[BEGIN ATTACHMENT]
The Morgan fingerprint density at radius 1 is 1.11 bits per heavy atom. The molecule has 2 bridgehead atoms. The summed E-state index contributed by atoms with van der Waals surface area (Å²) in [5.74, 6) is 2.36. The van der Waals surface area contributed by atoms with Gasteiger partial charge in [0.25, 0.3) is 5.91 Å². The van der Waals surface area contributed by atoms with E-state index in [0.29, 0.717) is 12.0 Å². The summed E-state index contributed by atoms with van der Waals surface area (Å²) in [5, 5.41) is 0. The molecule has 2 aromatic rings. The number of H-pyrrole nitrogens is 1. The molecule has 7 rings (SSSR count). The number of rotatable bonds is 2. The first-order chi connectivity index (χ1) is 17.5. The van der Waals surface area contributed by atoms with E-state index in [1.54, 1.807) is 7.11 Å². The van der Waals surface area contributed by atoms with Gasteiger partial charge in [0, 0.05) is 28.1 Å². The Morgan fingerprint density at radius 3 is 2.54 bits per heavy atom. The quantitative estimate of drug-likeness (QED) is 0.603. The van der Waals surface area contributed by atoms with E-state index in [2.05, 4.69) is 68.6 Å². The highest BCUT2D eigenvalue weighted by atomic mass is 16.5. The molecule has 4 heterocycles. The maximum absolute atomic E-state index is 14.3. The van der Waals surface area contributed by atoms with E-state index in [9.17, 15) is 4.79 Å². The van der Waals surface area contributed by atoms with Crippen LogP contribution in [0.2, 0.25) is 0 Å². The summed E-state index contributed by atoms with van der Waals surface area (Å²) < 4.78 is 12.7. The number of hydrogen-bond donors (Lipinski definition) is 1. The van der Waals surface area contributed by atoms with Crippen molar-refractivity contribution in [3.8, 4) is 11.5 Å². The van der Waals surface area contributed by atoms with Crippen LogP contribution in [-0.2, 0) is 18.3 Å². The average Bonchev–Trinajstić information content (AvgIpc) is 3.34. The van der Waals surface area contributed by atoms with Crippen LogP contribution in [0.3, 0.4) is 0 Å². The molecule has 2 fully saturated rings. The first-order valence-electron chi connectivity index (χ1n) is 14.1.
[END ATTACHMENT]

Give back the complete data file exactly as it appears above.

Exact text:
The Morgan fingerprint density at radius 1 is 1.11 bits per heavy atom. The molecule has 2 bridgehead atoms. The summed E-state index contributed by atoms with van der Waals surface area (Å²) in [5.74, 6) is 2.36. The van der Waals surface area contributed by atoms with Gasteiger partial charge in [0.25, 0.3) is 5.91 Å². The van der Waals surface area contributed by atoms with E-state index in [0.29, 0.717) is 12.0 Å². The summed E-state index contributed by atoms with van der Waals surface area (Å²) in [5, 5.41) is 0. The molecule has 2 aromatic rings. The number of H-pyrrole nitrogens is 1. The molecule has 7 rings (SSSR count). The number of rotatable bonds is 2. The first-order chi connectivity index (χ1) is 17.5. The van der Waals surface area contributed by atoms with E-state index in [1.54, 1.807) is 7.11 Å². The van der Waals surface area contributed by atoms with Gasteiger partial charge in [0, 0.05) is 28.1 Å². The Morgan fingerprint density at radius 3 is 2.54 bits per heavy atom. The quantitative estimate of drug-likeness (QED) is 0.603. The van der Waals surface area contributed by atoms with E-state index in [2.05, 4.69) is 68.6 Å². The highest BCUT2D eigenvalue weighted by atomic mass is 16.5. The molecule has 4 heterocycles. The maximum absolute atomic E-state index is 14.3. The van der Waals surface area contributed by atoms with E-state index in [9.17, 15) is 4.79 Å². The van der Waals surface area contributed by atoms with Crippen LogP contribution in [0.2, 0.25) is 0 Å². The summed E-state index contributed by atoms with van der Waals surface area (Å²) < 4.78 is 12.7. The number of hydrogen-bond donors (Lipinski definition) is 1. The van der Waals surface area contributed by atoms with Crippen molar-refractivity contribution in [3.8, 4) is 11.5 Å². The van der Waals surface area contributed by atoms with Crippen LogP contribution in [-0.2, 0) is 18.3 Å². The average Bonchev–Trinajstić information content (AvgIpc) is 3.34. The van der Waals surface area contributed by atoms with Crippen LogP contribution in [0.3, 0.4) is 0 Å². The molecule has 2 fully saturated rings. The first-order valence-electron chi connectivity index (χ1n) is 14.1.